• High Gloss Polished surfaces have a very smooth, highly reflective, mirror finish achieved by using diamond abrasive pads and polishing compounds
  • Polishing is usually carried out on marble, limestone, onyx and travertine kitchen benchtops, bathroom vanities, tables, showers, floors and foyers
  • Polishing accentuates the natural grain the stone and makes the colours more vibrant

Semi-Gloss Honed

  • Semi-Gloss Honed surfaces have a very smooth, silky, low sheen appearance and are not as shiny as a high-gloss finish and not as dull as a matt honed finish
  • This surface is still quite porous and susceptible to staining and requires a penetrating sealer for protection
  • It is a common finish on marble, limestone and travertine floors, kitchen benchtops and bathroom vanities

Matt Honed

  • Matt Honed surfaces have a smooth, dull appearance
  • They can be quite porous and need to be sealed with a penetrating sealer
  • Floor areas prone to high traffic will often have a honed surface
  • The colour of a honed surface is not quite as bright as a highly polished surface
  • It has a soft appearance and doesn’t show marks and flaws like a highly polished surface

Rubbed

  • Rubbed surfaces have a smooth, shiny finish similar to polished
  • This finish is created when the surface of the stone is rubbed either by hand or with a machine by a softer stone in conjunction with sand and water
  • The longer they are rubbed the glossier they become
  • The most common rubbed stones are sandstone, limestone, marble and granite

Sandblasted

  • Sandblasted surfaces have a dull, matt and irregular appearance
  • Sand or other gritty material is sprayed onto the surface of the stone using a high pressure hose or spraying device
  • The roughness of the finished product depends on the size of the grit used
  • This process is often applied to sandstone in outdoor areas to give a slightly textured look and provide some slip resistance

Flamed

  • Flamed surfaces have a rustic look and texture that is not rough but not quite smooth
  • The look is between that of a bush hammered and a sandblasted surface.  It is achieved by applying extreme heat to the natural stone
  • A textured surface is created when a flame is passed over the stone causing the crystals in the stone to burst
  • This is often applied to granite in outdoor areas to create a non-slip finish

Bush Hammered

  • Bush hammered surfaces are rough and dimpled and have a naturally weathered look
  • This effect is achieved by beating the natural stone with a mechanical implement like a hammer with teeth
  • It can aid in making a surface more slip resistant and is often applied to outdoor surfaces such as paving, steps or walls
  • It can be carried out on any stone however it is more commonly applied to granite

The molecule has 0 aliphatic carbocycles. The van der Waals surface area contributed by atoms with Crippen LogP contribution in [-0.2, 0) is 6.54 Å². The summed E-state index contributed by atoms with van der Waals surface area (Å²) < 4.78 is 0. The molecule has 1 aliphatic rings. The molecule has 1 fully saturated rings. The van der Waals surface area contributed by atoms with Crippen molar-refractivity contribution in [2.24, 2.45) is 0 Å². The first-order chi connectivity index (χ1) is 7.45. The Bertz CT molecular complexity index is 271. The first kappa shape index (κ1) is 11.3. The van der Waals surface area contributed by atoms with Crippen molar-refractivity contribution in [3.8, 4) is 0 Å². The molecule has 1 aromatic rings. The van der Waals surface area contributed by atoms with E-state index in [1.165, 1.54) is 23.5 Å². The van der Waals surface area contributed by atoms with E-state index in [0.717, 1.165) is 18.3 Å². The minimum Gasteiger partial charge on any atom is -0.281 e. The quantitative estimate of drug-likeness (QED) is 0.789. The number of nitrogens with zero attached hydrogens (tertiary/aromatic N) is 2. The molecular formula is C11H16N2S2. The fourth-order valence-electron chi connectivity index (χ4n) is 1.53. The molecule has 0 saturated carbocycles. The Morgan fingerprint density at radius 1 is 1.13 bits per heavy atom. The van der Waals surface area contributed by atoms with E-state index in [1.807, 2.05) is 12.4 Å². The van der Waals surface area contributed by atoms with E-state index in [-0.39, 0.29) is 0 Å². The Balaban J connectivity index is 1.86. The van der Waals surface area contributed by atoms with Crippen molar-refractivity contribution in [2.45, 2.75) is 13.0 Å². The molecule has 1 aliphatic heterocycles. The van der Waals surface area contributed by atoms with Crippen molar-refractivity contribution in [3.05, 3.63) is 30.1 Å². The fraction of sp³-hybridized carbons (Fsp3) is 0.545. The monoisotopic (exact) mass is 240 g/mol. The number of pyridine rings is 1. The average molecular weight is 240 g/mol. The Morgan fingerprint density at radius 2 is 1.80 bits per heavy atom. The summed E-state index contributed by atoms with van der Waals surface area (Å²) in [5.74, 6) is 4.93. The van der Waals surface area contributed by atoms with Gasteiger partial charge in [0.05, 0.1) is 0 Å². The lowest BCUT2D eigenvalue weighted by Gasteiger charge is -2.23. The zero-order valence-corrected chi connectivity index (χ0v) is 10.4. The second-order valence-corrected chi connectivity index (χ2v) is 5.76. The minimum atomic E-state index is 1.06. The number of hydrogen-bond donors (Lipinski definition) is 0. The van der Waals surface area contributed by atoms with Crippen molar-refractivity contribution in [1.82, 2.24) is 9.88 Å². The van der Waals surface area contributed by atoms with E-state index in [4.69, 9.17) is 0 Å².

Acid Washed

  • Acid washed surfaces can have a weathered, slightly corroded look or a mildly antique look, depending on the chemicals used, how long they are left on the stone and the type of stone being treated
  • A rugged effect can be achieved by leaving acid on the surface for longer and by using a stronger solution
  • Acid washing is often used on floors, walls and paving.

Unfilled & Filled

  • Unfilled surfaces expose the natural holes formed underground in stones such as travertine
  • Often used for floors and tables, travertine can remain unfilled to retain its unique flaws
  • It is sometimes left in this state when used on exterior cladding to give a natural look
  • Filled holes have resins and colour pigments added which then allows the stone to be polished to a high shine enabling easier cleaning
  • This treatment is common on travertine floors

Saw Cut

  • Saw cut surfaces show the parallel saw marks on the surface of the stone and also expose the grain in the stone
  • A gang saw is usually used to cut across the surface of the stone
  • It is then roughly polished to give a more rugged look, rough and irregular look
  • Areas whee this effect would be used includes paving around pools, pathways, steps and driveways

Antique

  • Antique surfaces (also known as antik) are rough and worn looking
  • They are created by first flaming the surface of the stone then brushing it with abrasives using either hand or mechanical brushes
  • This causes the stone to take on a vintage look to suit the design of heritage buildings or homes requiring a rustic look
  • Stone tiles often seen with this finish include granite, limestone and travertine

Brushed

  • Brushed surfaces are rough and textured and give the stone a rustic, worn look
  • They are achieved by using a mechanical, wire brush tool to scrap the soft surface of the stone
  • It is a similar look to antique however the surface of the stone is not flamed so it doesn’t have the aged appearance
  • Brushed surfaces are usually seen on sandstone or granite pavers or stone requiring slip resistance

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